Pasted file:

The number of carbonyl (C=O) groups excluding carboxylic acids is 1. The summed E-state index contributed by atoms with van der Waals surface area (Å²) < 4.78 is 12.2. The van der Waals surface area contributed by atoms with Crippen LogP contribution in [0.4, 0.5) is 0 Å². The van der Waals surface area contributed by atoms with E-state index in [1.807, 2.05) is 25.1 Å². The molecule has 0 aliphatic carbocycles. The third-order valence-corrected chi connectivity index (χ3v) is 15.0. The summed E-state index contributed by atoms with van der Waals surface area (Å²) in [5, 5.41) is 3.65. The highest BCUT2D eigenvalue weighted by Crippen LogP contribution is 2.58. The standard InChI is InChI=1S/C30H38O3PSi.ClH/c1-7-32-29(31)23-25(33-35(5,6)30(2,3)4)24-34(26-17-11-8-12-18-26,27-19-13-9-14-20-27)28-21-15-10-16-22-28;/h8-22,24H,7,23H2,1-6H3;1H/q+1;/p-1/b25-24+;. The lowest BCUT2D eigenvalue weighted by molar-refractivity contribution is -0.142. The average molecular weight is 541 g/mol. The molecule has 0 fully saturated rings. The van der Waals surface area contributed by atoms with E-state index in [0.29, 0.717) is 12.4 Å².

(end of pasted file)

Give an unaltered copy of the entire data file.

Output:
The number of carbonyl (C=O) groups excluding carboxylic acids is 1. The summed E-state index contributed by atoms with van der Waals surface area (Å²) < 4.78 is 12.2. The van der Waals surface area contributed by atoms with Crippen LogP contribution in [0.4, 0.5) is 0 Å². The van der Waals surface area contributed by atoms with E-state index in [1.807, 2.05) is 25.1 Å². The molecule has 0 aliphatic carbocycles. The third-order valence-corrected chi connectivity index (χ3v) is 15.0. The summed E-state index contributed by atoms with van der Waals surface area (Å²) in [5, 5.41) is 3.65. The highest BCUT2D eigenvalue weighted by Crippen LogP contribution is 2.58. The standard InChI is InChI=1S/C30H38O3PSi.ClH/c1-7-32-29(31)23-25(33-35(5,6)30(2,3)4)24-34(26-17-11-8-12-18-26,27-19-13-9-14-20-27)28-21-15-10-16-22-28;/h8-22,24H,7,23H2,1-6H3;1H/q+1;/p-1/b25-24+;. The lowest BCUT2D eigenvalue weighted by molar-refractivity contribution is -0.142. The average molecular weight is 541 g/mol. The molecule has 0 fully saturated rings. The van der Waals surface area contributed by atoms with E-state index in [0.29, 0.717) is 12.4 Å².